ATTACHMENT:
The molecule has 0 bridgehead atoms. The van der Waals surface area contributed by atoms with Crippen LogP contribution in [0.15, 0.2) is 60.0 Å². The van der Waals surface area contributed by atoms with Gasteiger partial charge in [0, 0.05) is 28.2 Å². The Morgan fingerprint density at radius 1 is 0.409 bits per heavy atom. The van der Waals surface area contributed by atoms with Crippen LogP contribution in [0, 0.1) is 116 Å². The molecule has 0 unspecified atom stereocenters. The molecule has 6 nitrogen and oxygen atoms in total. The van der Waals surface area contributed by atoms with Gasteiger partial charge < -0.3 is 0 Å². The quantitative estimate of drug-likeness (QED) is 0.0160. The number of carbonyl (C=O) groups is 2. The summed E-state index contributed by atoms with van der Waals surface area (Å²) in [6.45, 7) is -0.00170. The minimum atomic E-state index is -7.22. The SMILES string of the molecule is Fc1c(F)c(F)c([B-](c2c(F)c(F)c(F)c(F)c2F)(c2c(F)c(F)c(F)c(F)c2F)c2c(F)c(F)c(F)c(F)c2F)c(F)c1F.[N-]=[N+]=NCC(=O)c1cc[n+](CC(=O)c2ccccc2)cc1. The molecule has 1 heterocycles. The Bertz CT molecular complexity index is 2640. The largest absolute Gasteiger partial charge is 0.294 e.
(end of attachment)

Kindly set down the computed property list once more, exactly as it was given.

The molecule has 0 bridgehead atoms. The van der Waals surface area contributed by atoms with Crippen LogP contribution in [0.15, 0.2) is 60.0 Å². The van der Waals surface area contributed by atoms with Gasteiger partial charge in [0, 0.05) is 28.2 Å². The Morgan fingerprint density at radius 1 is 0.409 bits per heavy atom. The van der Waals surface area contributed by atoms with Crippen LogP contribution in [0, 0.1) is 116 Å². The molecule has 0 unspecified atom stereocenters. The molecule has 6 nitrogen and oxygen atoms in total. The van der Waals surface area contributed by atoms with Gasteiger partial charge < -0.3 is 0 Å². The quantitative estimate of drug-likeness (QED) is 0.0160. The number of carbonyl (C=O) groups is 2. The summed E-state index contributed by atoms with van der Waals surface area (Å²) in [6.45, 7) is -0.00170. The minimum atomic E-state index is -7.22. The SMILES string of the molecule is Fc1c(F)c(F)c([B-](c2c(F)c(F)c(F)c(F)c2F)(c2c(F)c(F)c(F)c(F)c2F)c2c(F)c(F)c(F)c(F)c2F)c(F)c1F.[N-]=[N+]=NCC(=O)c1cc[n+](CC(=O)c2ccccc2)cc1. The molecule has 1 heterocycles. The Bertz CT molecular complexity index is 2640. The largest absolute Gasteiger partial charge is 0.294 e.